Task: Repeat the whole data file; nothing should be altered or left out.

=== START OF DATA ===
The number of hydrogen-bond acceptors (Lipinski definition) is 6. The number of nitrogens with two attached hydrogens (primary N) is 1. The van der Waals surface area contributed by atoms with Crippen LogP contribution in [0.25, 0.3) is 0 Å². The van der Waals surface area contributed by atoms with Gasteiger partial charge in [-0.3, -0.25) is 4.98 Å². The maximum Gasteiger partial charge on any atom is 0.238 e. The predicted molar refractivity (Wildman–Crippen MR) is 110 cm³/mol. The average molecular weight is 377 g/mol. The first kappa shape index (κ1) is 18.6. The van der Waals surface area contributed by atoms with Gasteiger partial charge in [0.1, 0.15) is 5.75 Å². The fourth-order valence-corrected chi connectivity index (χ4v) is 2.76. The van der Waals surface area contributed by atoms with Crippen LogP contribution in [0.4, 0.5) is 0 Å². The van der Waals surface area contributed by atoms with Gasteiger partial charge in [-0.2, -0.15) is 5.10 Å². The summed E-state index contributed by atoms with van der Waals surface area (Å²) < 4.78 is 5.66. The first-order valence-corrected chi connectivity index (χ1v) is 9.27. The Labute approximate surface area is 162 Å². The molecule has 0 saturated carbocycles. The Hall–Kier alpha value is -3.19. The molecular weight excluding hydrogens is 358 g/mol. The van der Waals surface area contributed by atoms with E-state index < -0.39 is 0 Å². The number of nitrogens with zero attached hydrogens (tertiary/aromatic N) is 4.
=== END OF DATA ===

The number of hydrogen-bond acceptors (Lipinski definition) is 6. The number of nitrogens with two attached hydrogens (primary N) is 1. The van der Waals surface area contributed by atoms with Crippen LogP contribution in [0.25, 0.3) is 0 Å². The van der Waals surface area contributed by atoms with Gasteiger partial charge in [-0.3, -0.25) is 4.98 Å². The maximum Gasteiger partial charge on any atom is 0.238 e. The predicted molar refractivity (Wildman–Crippen MR) is 110 cm³/mol. The average molecular weight is 377 g/mol. The first kappa shape index (κ1) is 18.6. The van der Waals surface area contributed by atoms with Gasteiger partial charge in [0.1, 0.15) is 5.75 Å². The fourth-order valence-corrected chi connectivity index (χ4v) is 2.76. The van der Waals surface area contributed by atoms with Crippen LogP contribution in [0.4, 0.5) is 0 Å². The van der Waals surface area contributed by atoms with Gasteiger partial charge in [-0.2, -0.15) is 5.10 Å². The summed E-state index contributed by atoms with van der Waals surface area (Å²) < 4.78 is 5.66. The first-order valence-corrected chi connectivity index (χ1v) is 9.27. The Labute approximate surface area is 162 Å². The molecule has 0 saturated carbocycles. The Hall–Kier alpha value is -3.19. The molecular weight excluding hydrogens is 358 g/mol. The van der Waals surface area contributed by atoms with E-state index < -0.39 is 0 Å². The number of nitrogens with zero attached hydrogens (tertiary/aromatic N) is 4.